3. Obama administration officials and international diplomats often argue that all available pressures aimed at the regime -- including sanctions, embargoes and diplomatic isolation -- have failed, so it's time to use carrots rather than sticks. Gration, the presidential envoy, told The Washington Post that "kids, countries -- they react to gold stars, smiley faces, handshakes, agreements, talk." Yet, in the 20 years since the regime in Khartoum came to power, it has compromised only in response to the threat or application of meaningful pressure from abroad, such as when it expelled Osama bin Laden from the sanctuary it was providing, stopped supporting slave-raiding militias in the south and struck a peace deal with southern rebels. There are plenty more pressure tactics that could be deployed through the Security Council or other coalitions, such as tightening the asset freezes on the ruling party's nouveau riche leaders, providing greater support to the International Criminal Court's cases against Sudanese officials, denying the regime debt relief and expanding the five-year-old U.N. arms embargo.

Indicting President Bashir hurt peace efforts.

4. This one would be funny if it weren't so sad. First of all, the peace process in Darfur was moribund long before the International Criminal Court indicted Omar Hassan al-Bashir in March for crimes against humanity. Second, it is precisely because there has been no accountability for such crimes that the violence continues. Third, internal divisions are emerging within the regime, as other high-ranking officials worry that they might be the next ones accused. In reality, the indictment against Bashir has given the international community real leverage to move peace efforts forward.

Since seizing power in a 1989 coup, Bashir has ruled despotically and has demonstrated a willingness to maintain power by any means necessary, including authorizing genocidal war tactics. No plan exists to execute the ICC arrest warrant as long as he remains president, and he appears to be the ruling-party candidate for the April election. But unless there are consequences for the crimes of his regime, the atrocities will continue.

The United States is doing everything it can to end the violence.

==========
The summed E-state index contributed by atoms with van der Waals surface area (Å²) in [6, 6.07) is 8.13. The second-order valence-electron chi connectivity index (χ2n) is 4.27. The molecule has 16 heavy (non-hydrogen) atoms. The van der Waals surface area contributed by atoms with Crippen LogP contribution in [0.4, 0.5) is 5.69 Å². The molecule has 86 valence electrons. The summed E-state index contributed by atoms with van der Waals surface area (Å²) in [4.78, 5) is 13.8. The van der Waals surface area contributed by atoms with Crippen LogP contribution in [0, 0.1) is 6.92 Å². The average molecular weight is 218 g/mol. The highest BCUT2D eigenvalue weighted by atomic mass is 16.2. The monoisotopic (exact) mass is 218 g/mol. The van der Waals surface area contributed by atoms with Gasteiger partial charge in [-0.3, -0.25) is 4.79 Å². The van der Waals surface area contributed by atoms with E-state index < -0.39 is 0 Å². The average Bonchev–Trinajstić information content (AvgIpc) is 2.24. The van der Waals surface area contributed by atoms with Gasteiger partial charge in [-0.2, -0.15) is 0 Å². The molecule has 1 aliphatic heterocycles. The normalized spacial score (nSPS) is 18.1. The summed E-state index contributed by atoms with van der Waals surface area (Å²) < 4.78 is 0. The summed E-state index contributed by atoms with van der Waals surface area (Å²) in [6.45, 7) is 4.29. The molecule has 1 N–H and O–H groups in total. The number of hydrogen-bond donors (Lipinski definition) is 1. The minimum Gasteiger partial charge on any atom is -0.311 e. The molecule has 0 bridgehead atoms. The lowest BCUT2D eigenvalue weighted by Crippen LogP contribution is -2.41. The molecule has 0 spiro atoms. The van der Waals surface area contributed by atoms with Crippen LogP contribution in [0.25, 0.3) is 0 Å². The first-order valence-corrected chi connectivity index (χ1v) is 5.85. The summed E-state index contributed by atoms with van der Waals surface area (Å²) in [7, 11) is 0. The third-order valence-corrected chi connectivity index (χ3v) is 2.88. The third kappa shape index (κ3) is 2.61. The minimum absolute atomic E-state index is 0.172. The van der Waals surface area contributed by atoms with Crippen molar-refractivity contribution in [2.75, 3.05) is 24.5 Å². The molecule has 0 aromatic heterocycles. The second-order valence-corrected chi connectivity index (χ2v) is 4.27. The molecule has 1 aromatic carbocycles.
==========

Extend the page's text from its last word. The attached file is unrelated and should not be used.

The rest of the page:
5. Colin Powell, who while serving as President George W. Bush's secretary of state became the first U.S. official to publicly state that the violence in Darfur constituted "genocide," also said the United States was doing "all it can" to end it. Obama officials have made similar statements since taking office.

And while the United States has provided by far the most humanitarian aid to Sudan's multiple emergencies and has contributed more than any other country to peacekeeping efforts there, opportunities abound to take a more proactive approach. The United States has not led international efforts to draft a peace deal that addresses the root causes of violence in Darfur. The United States has not built even a small coalition of countries willing to impose consequences on a genocidal regime. The United States has not presented a credible case that this regime is supporting ethnic conflict in the south again as the election approaches. The United States has not stood up for a free and fair election in Sudan by suspending U.S. taxpayer support to the current process. And the United States has not provided meaningful assistance to the ICC to expand its work in Sudan.

In short, the new administration, which includes several officials with a track record of calling for real action on Sudan, is missing huge opportunities to help break the deadly cycle of conflict.

John Prendergast is a co-founder of Enough, the Center for American Progress project to end genocide, and co-author with Don Cheadle of "Not on Our Watch."